Friday, February 20, 2009

Alternative Views

Recently, there has been an increase in interest in our services within the financial sector, and that can have multiple reasons. But the root cause is that folks in this storage intensive business need to cut operational costs quickly and we can help them do that. Coincidentally, there is a clause in the new Stimulus bill which should help our business because it is going to make it harder for financial companies receiving TARP funds to hire folks with H1B visas. These companies may have to outsource these jobs to companies like Zerowait that can provide storage support services. With American jobs on the line I think it may be harder to reverse this clause than some folks think. I imagine that a lot of service companies and employees will be writing their Senators and Congressman to keep the clause without any changes.

No matter how you feel about the Stimulus package, it will have direct effects on the storage business overall because the cost of money is going to go up. As a significant portion of storage sales are financed, there will be a a increased cost for buying new equipment.


Here is an article that explains the potential problem pretty well.

With the US deficit soaring, Treasuries aren't a great safe-haven investment
Based on the cost of fiscal stimulus and the recently announced bank bail-out, the US federal government's debt to GDP ratio is heading much higher.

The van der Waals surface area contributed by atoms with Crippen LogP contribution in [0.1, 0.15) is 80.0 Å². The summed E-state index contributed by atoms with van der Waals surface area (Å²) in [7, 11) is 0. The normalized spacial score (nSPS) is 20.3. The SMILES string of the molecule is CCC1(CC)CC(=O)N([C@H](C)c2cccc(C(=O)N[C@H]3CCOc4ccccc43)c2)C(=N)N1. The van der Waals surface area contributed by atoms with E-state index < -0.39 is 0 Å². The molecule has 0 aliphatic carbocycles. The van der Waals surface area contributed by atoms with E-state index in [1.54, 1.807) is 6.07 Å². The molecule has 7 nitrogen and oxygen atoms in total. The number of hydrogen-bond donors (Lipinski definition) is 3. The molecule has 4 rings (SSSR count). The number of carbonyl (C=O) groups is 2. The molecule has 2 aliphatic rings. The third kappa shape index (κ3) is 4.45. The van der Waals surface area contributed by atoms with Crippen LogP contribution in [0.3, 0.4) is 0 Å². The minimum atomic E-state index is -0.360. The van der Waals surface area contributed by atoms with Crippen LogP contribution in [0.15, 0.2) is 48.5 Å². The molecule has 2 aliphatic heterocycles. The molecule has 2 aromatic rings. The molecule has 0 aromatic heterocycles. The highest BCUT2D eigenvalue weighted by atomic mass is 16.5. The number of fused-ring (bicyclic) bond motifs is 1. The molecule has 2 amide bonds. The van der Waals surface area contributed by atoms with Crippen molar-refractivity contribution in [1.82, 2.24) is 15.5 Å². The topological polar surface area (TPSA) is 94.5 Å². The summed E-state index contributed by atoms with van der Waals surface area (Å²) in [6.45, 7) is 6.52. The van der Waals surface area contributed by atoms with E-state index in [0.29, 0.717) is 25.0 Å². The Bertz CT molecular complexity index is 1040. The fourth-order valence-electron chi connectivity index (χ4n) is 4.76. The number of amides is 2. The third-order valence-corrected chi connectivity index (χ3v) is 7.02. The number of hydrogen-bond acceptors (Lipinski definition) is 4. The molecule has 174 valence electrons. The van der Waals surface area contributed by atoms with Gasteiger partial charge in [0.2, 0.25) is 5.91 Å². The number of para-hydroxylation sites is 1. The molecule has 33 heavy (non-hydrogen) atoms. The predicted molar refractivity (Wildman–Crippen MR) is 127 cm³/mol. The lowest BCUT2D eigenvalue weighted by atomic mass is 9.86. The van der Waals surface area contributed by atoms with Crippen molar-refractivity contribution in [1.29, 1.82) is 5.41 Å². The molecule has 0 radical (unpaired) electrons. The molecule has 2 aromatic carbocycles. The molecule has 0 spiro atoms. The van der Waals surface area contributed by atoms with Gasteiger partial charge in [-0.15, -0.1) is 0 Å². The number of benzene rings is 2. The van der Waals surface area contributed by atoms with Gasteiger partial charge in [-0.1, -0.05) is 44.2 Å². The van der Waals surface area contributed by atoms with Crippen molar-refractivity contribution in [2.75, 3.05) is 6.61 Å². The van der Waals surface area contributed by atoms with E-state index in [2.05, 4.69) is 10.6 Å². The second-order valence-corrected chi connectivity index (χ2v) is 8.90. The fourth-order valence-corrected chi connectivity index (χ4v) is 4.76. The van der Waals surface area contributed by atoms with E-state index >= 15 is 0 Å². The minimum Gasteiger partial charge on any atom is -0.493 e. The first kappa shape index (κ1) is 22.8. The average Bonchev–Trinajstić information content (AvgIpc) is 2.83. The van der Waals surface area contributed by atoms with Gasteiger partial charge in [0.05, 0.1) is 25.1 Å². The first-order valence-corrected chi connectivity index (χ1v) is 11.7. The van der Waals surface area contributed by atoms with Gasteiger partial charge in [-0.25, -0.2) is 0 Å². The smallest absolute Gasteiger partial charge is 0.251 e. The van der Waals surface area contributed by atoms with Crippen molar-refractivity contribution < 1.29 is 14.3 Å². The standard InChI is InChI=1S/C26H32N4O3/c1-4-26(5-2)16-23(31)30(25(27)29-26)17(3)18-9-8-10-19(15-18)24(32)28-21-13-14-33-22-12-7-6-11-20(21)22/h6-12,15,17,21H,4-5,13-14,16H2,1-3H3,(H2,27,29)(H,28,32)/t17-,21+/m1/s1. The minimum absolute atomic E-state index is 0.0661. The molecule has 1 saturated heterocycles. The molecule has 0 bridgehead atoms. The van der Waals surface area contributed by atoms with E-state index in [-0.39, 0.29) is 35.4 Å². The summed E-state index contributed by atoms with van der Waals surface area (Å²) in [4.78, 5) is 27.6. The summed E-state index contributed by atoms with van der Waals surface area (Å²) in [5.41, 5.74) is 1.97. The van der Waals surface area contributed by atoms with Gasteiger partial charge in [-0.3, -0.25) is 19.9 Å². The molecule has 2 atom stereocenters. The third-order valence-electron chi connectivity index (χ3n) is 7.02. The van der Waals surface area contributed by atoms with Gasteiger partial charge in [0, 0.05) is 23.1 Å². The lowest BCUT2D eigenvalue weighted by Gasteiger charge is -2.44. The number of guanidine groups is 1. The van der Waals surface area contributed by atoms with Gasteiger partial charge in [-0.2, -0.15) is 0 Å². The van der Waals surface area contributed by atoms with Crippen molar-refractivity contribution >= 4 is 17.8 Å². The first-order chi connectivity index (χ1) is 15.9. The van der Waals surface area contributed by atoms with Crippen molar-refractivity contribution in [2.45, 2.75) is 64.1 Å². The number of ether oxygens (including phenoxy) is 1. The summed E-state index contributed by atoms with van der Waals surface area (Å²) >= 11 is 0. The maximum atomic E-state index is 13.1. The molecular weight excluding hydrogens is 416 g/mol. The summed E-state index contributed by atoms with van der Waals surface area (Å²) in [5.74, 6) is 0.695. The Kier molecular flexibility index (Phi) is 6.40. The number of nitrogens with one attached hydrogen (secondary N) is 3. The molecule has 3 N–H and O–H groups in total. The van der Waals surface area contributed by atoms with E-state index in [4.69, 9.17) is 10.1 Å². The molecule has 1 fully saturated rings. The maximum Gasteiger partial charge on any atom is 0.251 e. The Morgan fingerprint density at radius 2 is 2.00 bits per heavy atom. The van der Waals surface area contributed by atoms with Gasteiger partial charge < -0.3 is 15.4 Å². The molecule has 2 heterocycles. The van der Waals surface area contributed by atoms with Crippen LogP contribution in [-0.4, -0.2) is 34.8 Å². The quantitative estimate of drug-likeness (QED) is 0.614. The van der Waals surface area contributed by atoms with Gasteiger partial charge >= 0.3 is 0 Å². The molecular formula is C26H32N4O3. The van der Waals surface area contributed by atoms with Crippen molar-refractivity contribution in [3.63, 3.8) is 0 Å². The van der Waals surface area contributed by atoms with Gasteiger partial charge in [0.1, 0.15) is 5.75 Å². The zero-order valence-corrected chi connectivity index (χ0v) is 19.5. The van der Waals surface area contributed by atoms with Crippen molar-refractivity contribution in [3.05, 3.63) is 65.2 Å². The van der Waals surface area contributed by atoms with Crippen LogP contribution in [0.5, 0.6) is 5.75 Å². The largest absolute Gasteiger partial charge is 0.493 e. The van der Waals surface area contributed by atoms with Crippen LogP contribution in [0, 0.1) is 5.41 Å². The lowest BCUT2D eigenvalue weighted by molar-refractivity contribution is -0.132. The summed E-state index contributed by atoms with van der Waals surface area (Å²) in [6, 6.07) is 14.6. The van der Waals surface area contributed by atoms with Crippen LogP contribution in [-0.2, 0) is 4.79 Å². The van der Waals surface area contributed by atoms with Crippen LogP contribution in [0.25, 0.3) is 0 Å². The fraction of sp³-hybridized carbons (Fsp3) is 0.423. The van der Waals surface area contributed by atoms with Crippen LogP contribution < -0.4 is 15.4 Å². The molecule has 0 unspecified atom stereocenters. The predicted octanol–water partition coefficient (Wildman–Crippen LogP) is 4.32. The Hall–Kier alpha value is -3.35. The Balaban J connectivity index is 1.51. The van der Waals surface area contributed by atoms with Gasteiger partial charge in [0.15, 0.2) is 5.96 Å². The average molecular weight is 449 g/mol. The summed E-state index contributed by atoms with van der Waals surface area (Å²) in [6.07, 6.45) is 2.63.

By Martin Hutchinson, breakingviews.com
Last Updated: 12:57PM GMT 19 Feb 2009

By 2011, it may even equal Hungary's current ratio, which skyrocketed due to profligate spending and remnants of centrally planned waste.

This suggests the credit quality of currently top-rated US Treasury debt may trend down more toward the quality of Hungary's government debt, which is nearer the bottom of the investment-grade pecking order. That's not a complete disaster. But it means treasury bonds won't really be a safe-haven investment either.


Assuming deficit projections by the Congressional Budget Office (CBO) for the 2009 and 2010 fiscal years are right, and adding in the costs of the stimulus package, the bank rescue plan and borrowing costs, US public debt would rise from 41pc of GDP in September 2008 to about 70pc of GDP in September 2011 - roughly in line with Hungary's December 2008 ratio.

... here is the issue stated at the end of the article

Finally, the projection assumes US interest rates remain low. With treasury-bond maturities now averaging only 48 months, higher interest rates would rapidly feed into higher borrowing costs and budget deficits.

Theoretically, this should cause more folks to want our support services. - Time will tell - : )

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